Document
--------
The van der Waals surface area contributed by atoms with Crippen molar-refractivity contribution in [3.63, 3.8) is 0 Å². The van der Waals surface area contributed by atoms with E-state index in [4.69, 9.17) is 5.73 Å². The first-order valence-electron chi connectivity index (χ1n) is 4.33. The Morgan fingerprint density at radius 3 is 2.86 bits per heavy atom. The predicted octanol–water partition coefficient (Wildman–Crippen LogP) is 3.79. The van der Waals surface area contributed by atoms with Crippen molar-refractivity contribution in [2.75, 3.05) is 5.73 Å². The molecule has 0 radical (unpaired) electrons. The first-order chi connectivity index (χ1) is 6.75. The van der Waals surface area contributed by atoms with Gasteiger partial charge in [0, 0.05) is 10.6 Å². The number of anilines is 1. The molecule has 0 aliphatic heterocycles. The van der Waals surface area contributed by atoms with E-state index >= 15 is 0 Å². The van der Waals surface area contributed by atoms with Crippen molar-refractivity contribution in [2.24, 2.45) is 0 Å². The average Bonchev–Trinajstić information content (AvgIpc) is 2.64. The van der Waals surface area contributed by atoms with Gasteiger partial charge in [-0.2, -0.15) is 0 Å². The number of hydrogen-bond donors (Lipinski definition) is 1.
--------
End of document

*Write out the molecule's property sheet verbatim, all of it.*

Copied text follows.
The van der Waals surface area contributed by atoms with Crippen molar-refractivity contribution in [3.63, 3.8) is 0 Å². The van der Waals surface area contributed by atoms with E-state index in [4.69, 9.17) is 5.73 Å². The first-order valence-electron chi connectivity index (χ1n) is 4.33. The Morgan fingerprint density at radius 3 is 2.86 bits per heavy atom. The predicted octanol–water partition coefficient (Wildman–Crippen LogP) is 3.79. The van der Waals surface area contributed by atoms with Crippen molar-refractivity contribution in [2.75, 3.05) is 5.73 Å². The molecule has 0 radical (unpaired) electrons. The first-order chi connectivity index (χ1) is 6.75. The van der Waals surface area contributed by atoms with Gasteiger partial charge in [0, 0.05) is 10.6 Å². The number of anilines is 1. The molecule has 0 aliphatic heterocycles. The van der Waals surface area contributed by atoms with E-state index >= 15 is 0 Å². The van der Waals surface area contributed by atoms with Crippen molar-refractivity contribution in [2.24, 2.45) is 0 Å². The average Bonchev–Trinajstić information content (AvgIpc) is 2.64. The van der Waals surface area contributed by atoms with Gasteiger partial charge in [-0.2, -0.15) is 0 Å². The number of hydrogen-bond donors (Lipinski definition) is 1.